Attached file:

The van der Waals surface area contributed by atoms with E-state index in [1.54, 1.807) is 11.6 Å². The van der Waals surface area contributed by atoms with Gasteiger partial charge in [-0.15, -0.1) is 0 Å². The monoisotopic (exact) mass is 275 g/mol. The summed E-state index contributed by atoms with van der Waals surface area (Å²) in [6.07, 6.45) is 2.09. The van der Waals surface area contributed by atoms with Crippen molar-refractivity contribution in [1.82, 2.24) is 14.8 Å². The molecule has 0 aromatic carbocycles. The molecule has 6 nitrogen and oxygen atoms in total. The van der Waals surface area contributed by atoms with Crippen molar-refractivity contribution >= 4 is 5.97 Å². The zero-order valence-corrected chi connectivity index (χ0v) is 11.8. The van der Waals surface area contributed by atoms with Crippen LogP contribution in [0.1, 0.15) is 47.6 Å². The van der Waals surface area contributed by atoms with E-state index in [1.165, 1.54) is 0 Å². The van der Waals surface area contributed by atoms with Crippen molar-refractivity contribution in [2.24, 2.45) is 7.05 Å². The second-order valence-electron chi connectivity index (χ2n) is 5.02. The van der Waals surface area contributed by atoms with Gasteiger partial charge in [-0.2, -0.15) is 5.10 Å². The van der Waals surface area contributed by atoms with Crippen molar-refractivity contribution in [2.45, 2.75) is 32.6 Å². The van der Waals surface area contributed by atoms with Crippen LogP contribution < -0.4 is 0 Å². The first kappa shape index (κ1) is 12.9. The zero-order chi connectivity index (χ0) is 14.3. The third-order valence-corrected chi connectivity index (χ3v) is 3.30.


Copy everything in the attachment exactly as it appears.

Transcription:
The van der Waals surface area contributed by atoms with E-state index in [1.54, 1.807) is 11.6 Å². The van der Waals surface area contributed by atoms with Gasteiger partial charge in [-0.15, -0.1) is 0 Å². The monoisotopic (exact) mass is 275 g/mol. The summed E-state index contributed by atoms with van der Waals surface area (Å²) in [6.07, 6.45) is 2.09. The van der Waals surface area contributed by atoms with Crippen molar-refractivity contribution in [1.82, 2.24) is 14.8 Å². The molecule has 0 aromatic carbocycles. The molecule has 6 nitrogen and oxygen atoms in total. The van der Waals surface area contributed by atoms with Crippen molar-refractivity contribution >= 4 is 5.97 Å². The zero-order valence-corrected chi connectivity index (χ0v) is 11.8. The van der Waals surface area contributed by atoms with Crippen LogP contribution in [0.1, 0.15) is 47.6 Å². The van der Waals surface area contributed by atoms with E-state index in [1.165, 1.54) is 0 Å². The van der Waals surface area contributed by atoms with Crippen molar-refractivity contribution in [2.24, 2.45) is 7.05 Å². The second-order valence-electron chi connectivity index (χ2n) is 5.02. The van der Waals surface area contributed by atoms with Gasteiger partial charge in [-0.2, -0.15) is 5.10 Å². The van der Waals surface area contributed by atoms with Crippen molar-refractivity contribution in [2.45, 2.75) is 32.6 Å². The van der Waals surface area contributed by atoms with Crippen LogP contribution < -0.4 is 0 Å². The first kappa shape index (κ1) is 12.9. The zero-order chi connectivity index (χ0) is 14.3. The third-order valence-corrected chi connectivity index (χ3v) is 3.30.